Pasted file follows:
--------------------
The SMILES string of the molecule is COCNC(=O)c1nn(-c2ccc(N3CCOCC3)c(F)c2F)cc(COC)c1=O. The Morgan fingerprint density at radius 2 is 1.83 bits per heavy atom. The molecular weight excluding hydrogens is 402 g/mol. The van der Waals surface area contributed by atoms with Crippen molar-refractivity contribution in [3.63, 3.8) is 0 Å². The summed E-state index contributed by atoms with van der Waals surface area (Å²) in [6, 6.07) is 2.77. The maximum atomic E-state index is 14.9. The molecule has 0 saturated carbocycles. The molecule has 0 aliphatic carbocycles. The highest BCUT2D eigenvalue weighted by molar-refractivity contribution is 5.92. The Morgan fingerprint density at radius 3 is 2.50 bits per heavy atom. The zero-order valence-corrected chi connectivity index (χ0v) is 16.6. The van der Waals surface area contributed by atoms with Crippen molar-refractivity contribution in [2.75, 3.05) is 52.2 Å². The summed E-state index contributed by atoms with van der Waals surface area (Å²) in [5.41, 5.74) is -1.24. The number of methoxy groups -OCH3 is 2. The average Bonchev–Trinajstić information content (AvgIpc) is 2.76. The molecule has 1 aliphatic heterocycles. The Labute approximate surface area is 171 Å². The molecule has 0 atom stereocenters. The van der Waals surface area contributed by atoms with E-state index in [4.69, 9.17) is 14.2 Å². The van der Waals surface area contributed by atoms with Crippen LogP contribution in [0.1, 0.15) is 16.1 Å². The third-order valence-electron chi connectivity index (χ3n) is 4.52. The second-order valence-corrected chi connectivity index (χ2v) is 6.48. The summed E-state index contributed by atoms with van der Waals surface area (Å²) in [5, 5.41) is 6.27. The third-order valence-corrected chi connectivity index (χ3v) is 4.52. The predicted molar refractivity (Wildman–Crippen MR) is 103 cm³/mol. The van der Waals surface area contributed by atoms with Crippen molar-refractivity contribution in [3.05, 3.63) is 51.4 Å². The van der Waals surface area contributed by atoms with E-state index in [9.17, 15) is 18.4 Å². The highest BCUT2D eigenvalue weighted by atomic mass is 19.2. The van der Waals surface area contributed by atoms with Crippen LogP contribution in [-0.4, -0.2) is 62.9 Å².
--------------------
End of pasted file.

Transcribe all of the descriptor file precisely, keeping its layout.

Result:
The SMILES string of the molecule is COCNC(=O)c1nn(-c2ccc(N3CCOCC3)c(F)c2F)cc(COC)c1=O. The Morgan fingerprint density at radius 2 is 1.83 bits per heavy atom. The molecular weight excluding hydrogens is 402 g/mol. The van der Waals surface area contributed by atoms with Crippen molar-refractivity contribution in [3.63, 3.8) is 0 Å². The summed E-state index contributed by atoms with van der Waals surface area (Å²) in [6, 6.07) is 2.77. The maximum atomic E-state index is 14.9. The molecule has 0 saturated carbocycles. The molecule has 0 aliphatic carbocycles. The highest BCUT2D eigenvalue weighted by molar-refractivity contribution is 5.92. The Morgan fingerprint density at radius 3 is 2.50 bits per heavy atom. The zero-order valence-corrected chi connectivity index (χ0v) is 16.6. The van der Waals surface area contributed by atoms with Crippen molar-refractivity contribution in [2.75, 3.05) is 52.2 Å². The summed E-state index contributed by atoms with van der Waals surface area (Å²) in [5.41, 5.74) is -1.24. The number of methoxy groups -OCH3 is 2. The average Bonchev–Trinajstić information content (AvgIpc) is 2.76. The molecule has 1 aliphatic heterocycles. The Labute approximate surface area is 171 Å². The molecule has 0 atom stereocenters. The van der Waals surface area contributed by atoms with E-state index in [4.69, 9.17) is 14.2 Å². The van der Waals surface area contributed by atoms with Crippen LogP contribution in [0.1, 0.15) is 16.1 Å². The third-order valence-electron chi connectivity index (χ3n) is 4.52. The second-order valence-corrected chi connectivity index (χ2v) is 6.48. The summed E-state index contributed by atoms with van der Waals surface area (Å²) in [5, 5.41) is 6.27. The third-order valence-corrected chi connectivity index (χ3v) is 4.52. The predicted molar refractivity (Wildman–Crippen MR) is 103 cm³/mol. The van der Waals surface area contributed by atoms with Crippen molar-refractivity contribution in [3.05, 3.63) is 51.4 Å². The van der Waals surface area contributed by atoms with E-state index in [9.17, 15) is 18.4 Å². The highest BCUT2D eigenvalue weighted by atomic mass is 19.2. The van der Waals surface area contributed by atoms with Crippen LogP contribution in [-0.4, -0.2) is 62.9 Å².